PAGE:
East Whitby Division is also to have a Soiree in the grove a little north of Harmony, on the following day – Thursday the 3rd of July. A number of good speakers are also engaged for this occasion, and the music is to be supplied by the Oshawa Brass Band. The committee intend to use their best exertions to render the affair in every respect worth of large attendance.  Tea to be served at Harmony at half-past two o’clock and at Raglan at one o’clock.

June 25, 1862, page 3

White Bronze Markers in Union Cemetery

By Laura Suchan, Executive Director

Most of the grave markers in Union Cemetery are made of marble or granite, however scattered throughout the cemetery grounds are distinct bluish grey monuments.  Although referred to as white bronze, the monuments were made of a refined zinc which was referred to as white bronze to distinguish it from dark or antique bronze.  Manufactured the Monumental Bronze Company in Bridgeport, Connecticut beginning in 1875, the stones were at their most popular in the 1880s and 1890s.

068
Maker’s mark from the White Bronze Company of St. Thomas, Ontario as seen on the “Beath” monument in Section A, Union Cemetery, Oshawa Ontario.

An 1885 issue of Scientific American detailed the manufacturing process of the white bronze monuments.  Initially designs were modeled in clay and reproduced in plaster of Paris from which a cast is taken. This procured a perfect metal pattern from which the monument was moulded and cast in ordinary way. The different parts of the monument were joined together by pouring molten metal of the same material as the castings. Finally the monument was given a sand blast which gave it its beautiful appearance and, according to the manufacturer, much better than copper bronze which becomes black once exposed to the elements.

Although the white bronze monuments were all manufactured in Bridgeport, Ct., the final assembly work was done at subsidiary plants in the United States and in Canada at the White Bronze Company of St. Thomas (Ontario).  Monuments could be ordered through sales agents or catalogues and came in sizes ranging from a few inches to almost 15 feet in height. Embellishments such as flowers, crosses, name plates, figures and symbols could be added to personalize the monument at no cost. A monument could be purchased relatively inexpensively with prices ranging from a few dollars upwards of $5,000.

The White Bronze Company advertised their monuments were almost indestructible due to their composition and were impervious to the ravages of frost, moss, and lichen and would not change colour. The raised lettering remained legible and the removal tablets made customization easy. Scientific American proclaimed the refined zinc was “so well adapted to monumental purposes that it will ultimately supersede all other materials.” Of course these claims elicited strong opposition from the marble and granite dealers and carvers who claimed the bronze monuments would not hold up to the ravages of climate and in fact looked like cheap imitations of stone. Some cemeteries even banned monuments not made of stone due to pressure from the stone industry.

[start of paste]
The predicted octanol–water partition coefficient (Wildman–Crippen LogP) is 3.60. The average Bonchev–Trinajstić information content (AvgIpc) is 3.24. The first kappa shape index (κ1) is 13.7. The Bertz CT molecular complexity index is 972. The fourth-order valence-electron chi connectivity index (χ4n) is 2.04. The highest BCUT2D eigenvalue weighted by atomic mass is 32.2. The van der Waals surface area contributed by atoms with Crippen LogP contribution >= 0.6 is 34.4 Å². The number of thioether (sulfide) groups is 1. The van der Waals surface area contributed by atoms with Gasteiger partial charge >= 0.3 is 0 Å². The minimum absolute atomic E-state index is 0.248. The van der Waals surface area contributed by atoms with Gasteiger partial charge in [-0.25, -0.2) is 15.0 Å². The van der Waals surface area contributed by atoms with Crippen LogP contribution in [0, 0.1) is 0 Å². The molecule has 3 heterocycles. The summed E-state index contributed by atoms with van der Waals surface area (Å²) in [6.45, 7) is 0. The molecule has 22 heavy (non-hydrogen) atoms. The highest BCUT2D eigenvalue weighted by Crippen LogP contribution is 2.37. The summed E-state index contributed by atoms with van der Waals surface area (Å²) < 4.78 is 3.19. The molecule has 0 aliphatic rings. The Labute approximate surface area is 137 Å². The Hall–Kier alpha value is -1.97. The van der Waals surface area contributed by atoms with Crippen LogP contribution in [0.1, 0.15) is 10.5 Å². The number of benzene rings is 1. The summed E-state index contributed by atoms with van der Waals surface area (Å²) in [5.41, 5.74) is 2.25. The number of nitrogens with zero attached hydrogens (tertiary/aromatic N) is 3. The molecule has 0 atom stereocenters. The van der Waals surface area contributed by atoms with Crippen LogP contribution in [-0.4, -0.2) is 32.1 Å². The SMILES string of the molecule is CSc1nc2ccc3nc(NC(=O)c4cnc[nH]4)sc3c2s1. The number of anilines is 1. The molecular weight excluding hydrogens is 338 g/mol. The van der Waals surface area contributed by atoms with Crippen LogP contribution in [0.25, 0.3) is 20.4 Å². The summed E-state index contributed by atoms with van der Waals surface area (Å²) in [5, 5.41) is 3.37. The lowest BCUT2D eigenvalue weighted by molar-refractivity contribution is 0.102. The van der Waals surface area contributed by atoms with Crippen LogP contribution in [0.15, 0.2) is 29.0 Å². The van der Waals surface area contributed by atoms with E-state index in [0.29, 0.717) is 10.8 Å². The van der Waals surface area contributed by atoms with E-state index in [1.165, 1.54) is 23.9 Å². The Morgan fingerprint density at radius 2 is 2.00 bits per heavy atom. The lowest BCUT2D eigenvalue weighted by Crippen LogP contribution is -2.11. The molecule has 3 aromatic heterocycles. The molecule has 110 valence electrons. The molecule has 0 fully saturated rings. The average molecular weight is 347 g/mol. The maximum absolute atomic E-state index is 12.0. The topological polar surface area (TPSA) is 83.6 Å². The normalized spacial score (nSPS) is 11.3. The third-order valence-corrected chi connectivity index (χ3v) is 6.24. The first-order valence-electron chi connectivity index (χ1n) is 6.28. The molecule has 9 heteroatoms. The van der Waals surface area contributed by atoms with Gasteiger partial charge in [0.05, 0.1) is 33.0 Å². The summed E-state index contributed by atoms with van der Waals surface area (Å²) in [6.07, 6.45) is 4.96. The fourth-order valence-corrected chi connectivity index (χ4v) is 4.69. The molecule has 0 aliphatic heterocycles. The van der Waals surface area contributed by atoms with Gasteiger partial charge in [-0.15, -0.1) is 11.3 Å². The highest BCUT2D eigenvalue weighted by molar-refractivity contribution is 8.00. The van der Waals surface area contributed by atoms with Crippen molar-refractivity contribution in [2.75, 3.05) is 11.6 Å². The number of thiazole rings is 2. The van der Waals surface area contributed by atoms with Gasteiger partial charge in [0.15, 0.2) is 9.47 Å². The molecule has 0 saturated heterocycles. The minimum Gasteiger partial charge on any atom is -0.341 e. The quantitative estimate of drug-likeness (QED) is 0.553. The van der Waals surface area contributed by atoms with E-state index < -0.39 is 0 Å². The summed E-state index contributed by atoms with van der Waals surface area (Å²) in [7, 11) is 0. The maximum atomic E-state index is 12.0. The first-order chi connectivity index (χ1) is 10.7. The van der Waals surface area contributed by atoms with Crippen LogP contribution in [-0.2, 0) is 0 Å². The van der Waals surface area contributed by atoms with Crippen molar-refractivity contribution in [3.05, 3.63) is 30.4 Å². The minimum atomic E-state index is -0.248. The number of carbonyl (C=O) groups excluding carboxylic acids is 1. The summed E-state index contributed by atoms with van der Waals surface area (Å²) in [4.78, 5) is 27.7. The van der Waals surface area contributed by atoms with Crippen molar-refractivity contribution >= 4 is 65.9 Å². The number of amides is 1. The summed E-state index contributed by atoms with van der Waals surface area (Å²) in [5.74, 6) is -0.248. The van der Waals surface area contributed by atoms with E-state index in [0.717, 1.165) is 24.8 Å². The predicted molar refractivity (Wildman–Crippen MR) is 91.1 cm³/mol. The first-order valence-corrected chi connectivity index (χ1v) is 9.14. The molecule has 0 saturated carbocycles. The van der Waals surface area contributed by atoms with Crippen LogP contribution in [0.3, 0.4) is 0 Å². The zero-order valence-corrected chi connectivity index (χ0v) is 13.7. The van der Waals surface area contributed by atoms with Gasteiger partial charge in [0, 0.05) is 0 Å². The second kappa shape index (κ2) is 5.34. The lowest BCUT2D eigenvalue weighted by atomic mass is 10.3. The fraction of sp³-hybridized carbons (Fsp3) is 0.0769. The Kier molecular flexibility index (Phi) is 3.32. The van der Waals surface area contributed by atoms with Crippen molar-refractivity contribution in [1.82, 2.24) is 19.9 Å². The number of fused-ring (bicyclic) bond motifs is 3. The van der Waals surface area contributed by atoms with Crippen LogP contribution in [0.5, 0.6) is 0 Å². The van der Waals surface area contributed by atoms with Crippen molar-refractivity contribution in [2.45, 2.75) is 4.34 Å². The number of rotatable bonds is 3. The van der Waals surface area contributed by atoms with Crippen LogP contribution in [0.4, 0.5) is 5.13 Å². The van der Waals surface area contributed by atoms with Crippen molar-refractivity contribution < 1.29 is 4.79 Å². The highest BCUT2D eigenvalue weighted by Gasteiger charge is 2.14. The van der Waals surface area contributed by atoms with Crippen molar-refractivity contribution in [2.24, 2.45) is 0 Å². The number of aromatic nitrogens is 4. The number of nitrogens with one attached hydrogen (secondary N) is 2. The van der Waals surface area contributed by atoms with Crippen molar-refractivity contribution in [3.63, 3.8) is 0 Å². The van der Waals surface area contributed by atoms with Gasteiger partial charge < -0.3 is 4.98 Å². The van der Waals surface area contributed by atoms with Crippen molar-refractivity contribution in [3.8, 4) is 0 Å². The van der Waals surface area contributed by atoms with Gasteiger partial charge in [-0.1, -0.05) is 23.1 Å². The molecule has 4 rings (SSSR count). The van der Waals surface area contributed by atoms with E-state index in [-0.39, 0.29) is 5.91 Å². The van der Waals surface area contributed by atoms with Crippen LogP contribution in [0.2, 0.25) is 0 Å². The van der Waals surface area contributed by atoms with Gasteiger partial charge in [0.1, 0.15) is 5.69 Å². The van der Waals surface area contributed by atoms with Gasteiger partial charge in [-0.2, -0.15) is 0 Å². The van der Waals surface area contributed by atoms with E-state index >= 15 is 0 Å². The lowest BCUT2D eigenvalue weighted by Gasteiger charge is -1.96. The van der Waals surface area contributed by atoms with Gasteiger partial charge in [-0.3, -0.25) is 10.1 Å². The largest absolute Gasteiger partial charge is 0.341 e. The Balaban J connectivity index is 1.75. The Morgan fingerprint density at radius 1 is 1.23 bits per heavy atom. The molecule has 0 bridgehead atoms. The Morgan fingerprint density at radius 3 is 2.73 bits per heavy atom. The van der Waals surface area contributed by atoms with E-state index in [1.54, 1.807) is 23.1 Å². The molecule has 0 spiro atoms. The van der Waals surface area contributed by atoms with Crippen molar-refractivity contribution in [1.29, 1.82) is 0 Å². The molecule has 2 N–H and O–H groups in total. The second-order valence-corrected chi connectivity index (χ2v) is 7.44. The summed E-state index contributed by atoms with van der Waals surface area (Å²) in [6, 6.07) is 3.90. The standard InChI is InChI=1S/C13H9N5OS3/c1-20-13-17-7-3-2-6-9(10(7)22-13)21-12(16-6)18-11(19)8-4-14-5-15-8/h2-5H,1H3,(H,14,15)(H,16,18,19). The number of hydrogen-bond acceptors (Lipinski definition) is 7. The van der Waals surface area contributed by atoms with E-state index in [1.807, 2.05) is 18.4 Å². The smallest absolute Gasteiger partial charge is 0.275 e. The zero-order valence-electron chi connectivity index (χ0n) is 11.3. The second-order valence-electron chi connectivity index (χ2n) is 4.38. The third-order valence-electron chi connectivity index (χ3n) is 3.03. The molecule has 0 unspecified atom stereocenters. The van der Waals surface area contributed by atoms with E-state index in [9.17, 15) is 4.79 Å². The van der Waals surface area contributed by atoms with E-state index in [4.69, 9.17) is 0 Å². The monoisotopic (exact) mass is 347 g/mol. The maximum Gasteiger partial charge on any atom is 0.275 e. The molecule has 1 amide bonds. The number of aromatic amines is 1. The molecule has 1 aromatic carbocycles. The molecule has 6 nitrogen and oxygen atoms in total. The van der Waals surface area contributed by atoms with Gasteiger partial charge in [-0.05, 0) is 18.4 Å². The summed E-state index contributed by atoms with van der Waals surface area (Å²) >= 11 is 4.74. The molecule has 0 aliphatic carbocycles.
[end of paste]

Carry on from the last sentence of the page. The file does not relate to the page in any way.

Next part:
True to their claims, the white bronze monuments are a researcher’s friend as they have legible lettering and have held up well to the elements.

By 1914 metal had become too valuable a commodity due to the war and the White Bronze Monument Company ceased production of monuments, although they still produced name plates and embellishments for many years after.

In Union Cemetery there are 13 white bronze monuments as well as 5 smaller flat laying footstones.

PicMonkey Collage
Left: Mallory gravestone in Union Cemetery featuring “Young St.John” with lambs. According to the Monumental Bronze Company catalogue the statute of St. John sold for $75 and the base was $215 or approximately $6,700 in 2018. Right: Statute of “Young St. John” as seen in Monumental Bronze catalogue 1882.

PicMonkey Collagem
The grand Phillips gravestone today faces busy King St. West and is a commanding presence. The shaft of the stone stands over three metres tall and is graced by “Hope” which stands over a metre tall. The four removal tablets are adorned with “Faith” (seen above ‘Phillips,’ on left), “Suffer the Children” (top right), a “Golden Sheaf” of wheat and information on the deceased (bottom right) The entire gravestone most likely cost $410 (over $9,000 today).

Stayed tune for our exciting new Union Cemetery tour featuring the white bronze monuments coming next summer!


All photos by the Oshawa Museum.

The Monumental Bronze Company catalogue is available from the Smithsonian Libraries https://library.si.edu/digital-library/book/whitebronzemonu00monu